New York City Council Passes Legislation to Expand Urban Tree Canopy and Combat Climate Change

In a move applauded by environmentalists and sustainability advocates, the New York City Council passed Int. 1065 on Thursday, a groundbreaking bill aimed at expanding the city’s tree canopy cover from its current 22% to an ambitious 30%.

The legislation, officially titled “An Urban Forest Plan,” not only sets forth an ambitious goal for increasing tree canopy coverage but also mandates the creation of a comprehensive urban forest master plan. This master plan, to be submitted to the City Council by July 31, 2024, will play a pivotal role in identifying the causes of urban forest loss and establishing concrete goals to both expand and safeguard New York City’s vital urban forest.

The term “urban forest” encompasses all trees and shade-producing vegetation within the city, including those not under the direct ownership or jurisdiction of the commissioner, as outlined in the bill.

The 7 million trees in New York City’s urban forest, however, are held on both private and public land. Governed by multiple agencies, including the Department of Environmental Protection, New York City Housing Authority, Department of Parks and Recreation, and the Department of Transit, among others — Int. 1065 seeks to unify these disparate groups under one comprehensive master plan.

A spokesperson for the Department of Parks underscored the importance of this legislation, stating, “As the City deals with the effects of climate change and severe weather, it’s more important than ever to grow our urban forest to absorb stormwater, help clean our air, and provide essential shade for our neighborhoods.”

The New York City Environmental Justice Alliance (NYC-EJA), a prominent advocacy group, played a pivotal role in advocating for the passage of Int. 1065. They stressed the significance of equitable distribution of the tree canopy, emphasizing that neighborhoods with more trees and parks experience a range of downstream benefits.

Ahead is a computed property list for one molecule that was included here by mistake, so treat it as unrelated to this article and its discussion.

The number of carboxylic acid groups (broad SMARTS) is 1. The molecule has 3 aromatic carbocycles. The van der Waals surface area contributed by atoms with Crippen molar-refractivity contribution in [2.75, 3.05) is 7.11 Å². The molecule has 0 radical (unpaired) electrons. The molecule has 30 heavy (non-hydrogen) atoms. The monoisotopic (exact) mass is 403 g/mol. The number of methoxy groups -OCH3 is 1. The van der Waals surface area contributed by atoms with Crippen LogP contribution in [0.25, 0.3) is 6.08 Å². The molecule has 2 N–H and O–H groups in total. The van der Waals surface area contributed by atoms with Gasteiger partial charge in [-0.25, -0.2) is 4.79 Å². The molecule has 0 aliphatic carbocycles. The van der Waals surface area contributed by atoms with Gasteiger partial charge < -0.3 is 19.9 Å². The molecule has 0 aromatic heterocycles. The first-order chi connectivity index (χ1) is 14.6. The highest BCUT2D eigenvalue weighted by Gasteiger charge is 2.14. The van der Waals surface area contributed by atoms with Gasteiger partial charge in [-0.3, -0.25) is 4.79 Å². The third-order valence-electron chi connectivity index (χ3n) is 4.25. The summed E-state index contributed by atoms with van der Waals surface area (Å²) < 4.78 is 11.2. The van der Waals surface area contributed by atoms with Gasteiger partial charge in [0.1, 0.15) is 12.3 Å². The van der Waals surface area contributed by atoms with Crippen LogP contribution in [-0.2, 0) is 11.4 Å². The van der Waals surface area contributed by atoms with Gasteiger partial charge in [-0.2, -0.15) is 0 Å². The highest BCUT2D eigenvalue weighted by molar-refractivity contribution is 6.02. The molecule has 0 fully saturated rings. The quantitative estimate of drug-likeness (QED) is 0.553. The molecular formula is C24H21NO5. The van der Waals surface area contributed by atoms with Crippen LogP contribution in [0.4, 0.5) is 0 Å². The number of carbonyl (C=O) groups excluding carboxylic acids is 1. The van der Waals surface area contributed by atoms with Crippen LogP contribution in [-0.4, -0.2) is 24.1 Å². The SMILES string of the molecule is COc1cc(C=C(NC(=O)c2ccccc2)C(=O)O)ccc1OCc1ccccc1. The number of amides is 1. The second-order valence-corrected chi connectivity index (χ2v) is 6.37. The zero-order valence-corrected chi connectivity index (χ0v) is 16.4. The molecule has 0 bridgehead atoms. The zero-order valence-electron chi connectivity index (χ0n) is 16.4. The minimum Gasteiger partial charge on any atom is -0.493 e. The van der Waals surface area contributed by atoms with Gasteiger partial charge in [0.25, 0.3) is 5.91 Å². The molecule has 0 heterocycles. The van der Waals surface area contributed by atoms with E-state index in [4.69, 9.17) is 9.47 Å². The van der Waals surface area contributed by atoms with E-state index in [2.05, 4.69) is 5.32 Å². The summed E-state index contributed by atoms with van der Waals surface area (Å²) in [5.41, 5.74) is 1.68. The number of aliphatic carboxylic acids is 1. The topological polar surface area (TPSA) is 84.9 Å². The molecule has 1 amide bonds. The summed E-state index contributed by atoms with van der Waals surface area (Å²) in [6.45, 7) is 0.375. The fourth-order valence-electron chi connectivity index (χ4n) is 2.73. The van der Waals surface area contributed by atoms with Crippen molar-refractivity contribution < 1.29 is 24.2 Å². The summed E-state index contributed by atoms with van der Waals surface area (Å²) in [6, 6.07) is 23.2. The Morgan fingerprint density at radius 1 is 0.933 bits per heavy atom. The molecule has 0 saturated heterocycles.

According to a city arborist with the NYC Parks Department, “Urban forests provide a vast swath of benefits like reducing heat island effect, pollution, improve mental health, provide valuable habitat.” 

The heat island effect, an urban phenomenon where built environments absorb and re-emit the sun’s heat, results in urban areas experiencing higher daytime temperatures than natural landscapes. According to the EPA, this can result in urban heat islands experiencing daytime temperatures 1–7°F higher than if the area was a natural landscape. Vulnerable communities, often located in areas with fewer trees, bear the brunt of this phenomenon.

NYC-EJA expressed their support for Int. 1065, stating, “It’s been a really important piece of legislation for us because we want to make sure that we are centering equity when we’re talking about the expansion of the urban forest. We want to ensure that neighbors who haven’t been prioritized are given the attention they deserve, focusing on the communities that need this infrastructure the most.”

Research from the Urban Forest Agenda showing Percent of Tree Canopy Cover (left) alongside the Heat Vulnerability Index (right). It seems that areas with more canopy cover have a lower Heat Vulnerability Index. Image: Urban Forest Agenda

Int. 1065 was submitted to the council along with Int. 1066 in June by the NYC Urban Forest Task Force coalition (now renamed Forest For All NYC). Int. 1066, the first of the two bills to be passed, amends Local Law 84 from 2013, establishing a charter for long-term sustainability and resiliency planning. It explicitly includes “the role of trees, tree canopy, and vegetation” in the implementation of sustainability and resiliency programs or policies. Together, these two pieces of legislation position trees at the forefront of New York City’s fight against climate change, marking a significant step toward a more sustainable and resilient future.

Forest for All NYC, a coalition that advocated for these two bills, also released the Urban Forest Agenda, a document containing research and strategies that could help form the master urban forest plan. The Agenda, written with the input of over 40 groups, outlines a plan to achieve 30% canopy coverage, management strategies to maintain the forest, as well as research on the importance of the urban forest. 

To celebrate New York’s wonderful urban forest, October 14 is City of Forest Day. Here’s how you can celebrate. Or, learn how to care for the “Lungs of New York” by becoming a citizen pruner, or a tree steward.

This post first appeared on

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Michaela Keil
Michaela Keil
Michaela Keil is the Editor of Bluedot Living Brooklyn, and the Managing Editor, Special Projects, for the Brooklyn Eagle. When she's not writing, you can either find her outside — in the rain, shine, snow, or cold — or inside baking bread. Find her on twitter @mkeil16.
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  1. Hi ,
    This is the first time I read your news letter. I am in favor of taking care of the environment. However, it is wonderful that legislation was past for more trees but what good is it if the trees are not maintained. I live on a tree lined block in Brooklyn and every time a storm happens long tree branches fall. Many people, who are residents, called the city but nothing has been done in years.My concern is for people’s safety as while as their property. What can we do ? Thank you for letting me vent. ❤️


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